Additional Funds Needed Method:
Most companies expect growth in sales, which means its assets also must grow. Asset growth requires additional funds, so the firm may have to raise additional external capital if it has insufficient internal funds. If we assume that none of the firm’s ratios will change, we can use a simple approach, the Additional Funds Needed (AFN) method, to forecast financial requirements.
Required Increase in Assets
In a steady-state situation in which no excess capacity exists, the firm must have additional plant and equipment, more delivery trucks, higher inventories, and so forth if sales are to increase. In addition, more sales will lead to more accounts receivable, and those receivables must be financed from the time of the sale until they are collected. Therefore, both fixed and current assets must increase if sales are to increase. Of course, if assets are to increase, liabilities and equity must also increase by a like amount to make the balance sheet balance.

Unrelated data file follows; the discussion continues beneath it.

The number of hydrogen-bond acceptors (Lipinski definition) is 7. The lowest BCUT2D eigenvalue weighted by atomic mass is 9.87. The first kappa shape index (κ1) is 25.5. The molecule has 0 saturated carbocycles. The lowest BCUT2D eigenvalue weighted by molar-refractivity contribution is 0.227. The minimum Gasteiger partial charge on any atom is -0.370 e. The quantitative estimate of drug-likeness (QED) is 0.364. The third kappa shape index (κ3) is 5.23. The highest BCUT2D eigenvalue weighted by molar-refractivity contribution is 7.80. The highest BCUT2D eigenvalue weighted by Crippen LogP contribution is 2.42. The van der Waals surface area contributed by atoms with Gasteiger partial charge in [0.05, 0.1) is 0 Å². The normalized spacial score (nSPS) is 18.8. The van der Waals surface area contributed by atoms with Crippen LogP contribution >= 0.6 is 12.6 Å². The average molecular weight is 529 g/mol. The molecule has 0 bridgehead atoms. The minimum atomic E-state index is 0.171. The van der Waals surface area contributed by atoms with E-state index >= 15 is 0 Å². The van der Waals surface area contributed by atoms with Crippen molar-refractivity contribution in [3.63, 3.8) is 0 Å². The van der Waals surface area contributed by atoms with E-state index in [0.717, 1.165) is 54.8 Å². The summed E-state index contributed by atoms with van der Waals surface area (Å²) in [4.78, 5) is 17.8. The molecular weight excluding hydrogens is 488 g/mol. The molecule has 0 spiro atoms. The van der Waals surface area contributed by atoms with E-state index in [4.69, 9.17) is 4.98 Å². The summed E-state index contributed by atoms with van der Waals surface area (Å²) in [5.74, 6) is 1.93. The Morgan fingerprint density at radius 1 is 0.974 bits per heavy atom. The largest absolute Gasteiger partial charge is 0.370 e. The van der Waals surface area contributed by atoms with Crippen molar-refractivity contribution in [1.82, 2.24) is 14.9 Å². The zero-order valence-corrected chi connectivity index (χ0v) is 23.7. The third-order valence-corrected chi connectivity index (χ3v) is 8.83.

The first sources of expansion funding are the “spontaneous” increases that will occur in a company’s accounts payable and accrued wages and taxes. The company’s suppliers give it 10 days to pay for inventory purchases, and since purchases will increase with sales, accounts payable will automatically rise. For example, if sales rise by 10% then inventory purchases will also rise by 10%, and this will cause accounts payable to rise spontaneously by the same 10%. Similarly, because the company pays workers every two weeks, more workers and a larger payroll will mean more accrued wages payable. Finally, higher expected income will mean more accrued income taxes, and its higher wage bill will mean more accrued withholding taxes. No interest normally is paid on these spontaneous funds, but their amount is limited by credit terms, contracts with workers, and tax laws. Therefore, spontaneous funds will thus be used to the extent possible, but there...
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